Darton Academy pupil Lucas Fleetwood died aged 14 and had congenitally corrected transposition of the great arteries (CCTGA) - a rare condition that only affects just one in every 200,000 people.
He went to bed healthy after school on September 6, 2019 but tragically never woke up.
Lucas had just returned from a family holiday in Majorca and had enjoyed showing his younger brother, Oliver, around his new school that day.
His parents, Daniel and Stacey Fleetwood, of Brattice Way, decided they wanted a less traditional resting place.
They contacted Barnsley Council’s bereavement services, who worked in partnership to develop a memorial garden within the crematorium grounds where families can go to remember their loved ones.
It will feature above-ground cabinets known as niches, granite furniture and benches, while the centrepiece will be a granite postbox for messages visitors can write on special paper infused with seeds.
These messages will then be buried in the ground to grow into flowers.
The family is also establishing the ‘Inspired by Lucas Foundation’ which will provide a network of support to bereaved parents and families.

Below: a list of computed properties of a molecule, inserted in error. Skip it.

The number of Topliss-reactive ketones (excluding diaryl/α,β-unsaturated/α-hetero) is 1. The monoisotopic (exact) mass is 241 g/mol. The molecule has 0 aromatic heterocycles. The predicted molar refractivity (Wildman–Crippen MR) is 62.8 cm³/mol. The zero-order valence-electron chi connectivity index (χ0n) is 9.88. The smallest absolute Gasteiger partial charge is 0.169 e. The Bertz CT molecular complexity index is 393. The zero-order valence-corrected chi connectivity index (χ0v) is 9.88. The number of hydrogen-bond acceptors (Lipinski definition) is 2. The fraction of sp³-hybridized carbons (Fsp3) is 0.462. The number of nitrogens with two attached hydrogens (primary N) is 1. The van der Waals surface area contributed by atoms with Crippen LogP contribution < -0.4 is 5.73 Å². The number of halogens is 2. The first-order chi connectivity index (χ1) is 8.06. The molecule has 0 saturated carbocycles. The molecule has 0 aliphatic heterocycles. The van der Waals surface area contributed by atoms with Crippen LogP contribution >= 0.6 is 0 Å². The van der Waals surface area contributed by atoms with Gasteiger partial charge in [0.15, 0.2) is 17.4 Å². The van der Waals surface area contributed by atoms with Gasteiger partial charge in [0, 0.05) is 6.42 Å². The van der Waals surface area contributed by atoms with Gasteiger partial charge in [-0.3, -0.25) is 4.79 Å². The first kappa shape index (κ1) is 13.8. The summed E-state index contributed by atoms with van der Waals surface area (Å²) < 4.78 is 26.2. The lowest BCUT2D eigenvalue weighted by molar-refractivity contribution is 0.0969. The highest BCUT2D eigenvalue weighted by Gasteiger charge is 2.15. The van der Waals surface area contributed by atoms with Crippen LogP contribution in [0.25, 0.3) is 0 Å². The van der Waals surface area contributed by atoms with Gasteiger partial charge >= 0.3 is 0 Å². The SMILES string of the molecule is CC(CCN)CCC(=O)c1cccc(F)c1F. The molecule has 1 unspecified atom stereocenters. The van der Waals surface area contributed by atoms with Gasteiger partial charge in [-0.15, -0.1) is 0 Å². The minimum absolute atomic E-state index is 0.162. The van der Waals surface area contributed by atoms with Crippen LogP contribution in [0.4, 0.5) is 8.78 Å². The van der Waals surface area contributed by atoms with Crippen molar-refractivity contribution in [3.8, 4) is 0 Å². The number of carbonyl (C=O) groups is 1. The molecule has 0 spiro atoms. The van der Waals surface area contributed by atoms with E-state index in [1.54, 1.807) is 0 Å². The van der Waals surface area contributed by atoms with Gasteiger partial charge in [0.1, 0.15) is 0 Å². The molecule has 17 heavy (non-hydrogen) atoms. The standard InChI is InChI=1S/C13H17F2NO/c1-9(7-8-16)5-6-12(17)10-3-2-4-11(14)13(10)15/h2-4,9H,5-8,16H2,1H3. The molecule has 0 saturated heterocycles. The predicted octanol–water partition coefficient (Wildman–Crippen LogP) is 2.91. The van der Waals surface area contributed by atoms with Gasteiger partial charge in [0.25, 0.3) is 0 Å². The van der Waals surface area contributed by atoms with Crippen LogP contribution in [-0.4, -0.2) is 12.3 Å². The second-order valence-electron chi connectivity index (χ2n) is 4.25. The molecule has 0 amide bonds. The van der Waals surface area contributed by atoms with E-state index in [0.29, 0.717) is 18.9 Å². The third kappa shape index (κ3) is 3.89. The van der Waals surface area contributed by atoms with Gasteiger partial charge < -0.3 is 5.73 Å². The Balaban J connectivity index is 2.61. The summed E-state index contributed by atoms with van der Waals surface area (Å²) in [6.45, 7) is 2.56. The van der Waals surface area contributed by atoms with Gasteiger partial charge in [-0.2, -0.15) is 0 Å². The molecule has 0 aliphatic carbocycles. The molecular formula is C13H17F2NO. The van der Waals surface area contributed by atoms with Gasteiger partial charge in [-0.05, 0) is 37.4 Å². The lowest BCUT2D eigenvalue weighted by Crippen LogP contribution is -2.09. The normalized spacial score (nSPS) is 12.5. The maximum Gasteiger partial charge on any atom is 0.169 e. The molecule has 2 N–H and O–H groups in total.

Dad Daniel, 40, said: “As a family we wanted a resting place for Lucas that wasn’t just full of sadness - traditional resting places in cemeteries didn’t feel right for us, or for Lucas.
“So we wanted to create an area that didn’t just benefit us, but would be there for other families who may need it in the future, and we also wanted to help make sure there was a network which would bring together those families who need support.
“We are so grateful to everyone who donated towards this project. This is very important to us as a family, but it is about so much more than just Lucas.
“Sadly, we know we are not the first family to lose a child and we won’t be the last. It is comforting to know that when other families face something like this, they have somewhere they can go, perhaps with other young children, to remember that person they have lost.”
A suitable part of the crematorium grounds was identified and a contractor was engaged to complete the groundworks and lay paths into the garden.
The contractor, on learning of the story behind the project, agreed to provide plant and equipment free of charge, and another company agreed to provide materials free of charge.
This means that almost £11,000 raised by Lucas’s family, friends and other donors in his memory can be spent purely on lasting memorials for the garden.
Coun Chris Lamb, cabinet spokesperson, added: “I’ve been moved, and so have colleagues in bereavement services, to hear about the untimely death of Lucas and what it meant to his family.
“While I would dearly wish it was never needed, I do hope this new memorial garden will be of comfort to families who all too sadly need to find a final resting place for a child.”
For more information, visit: https://www.youtube.com/watch?v=AxAnUuxOKsw&feature=youtu.be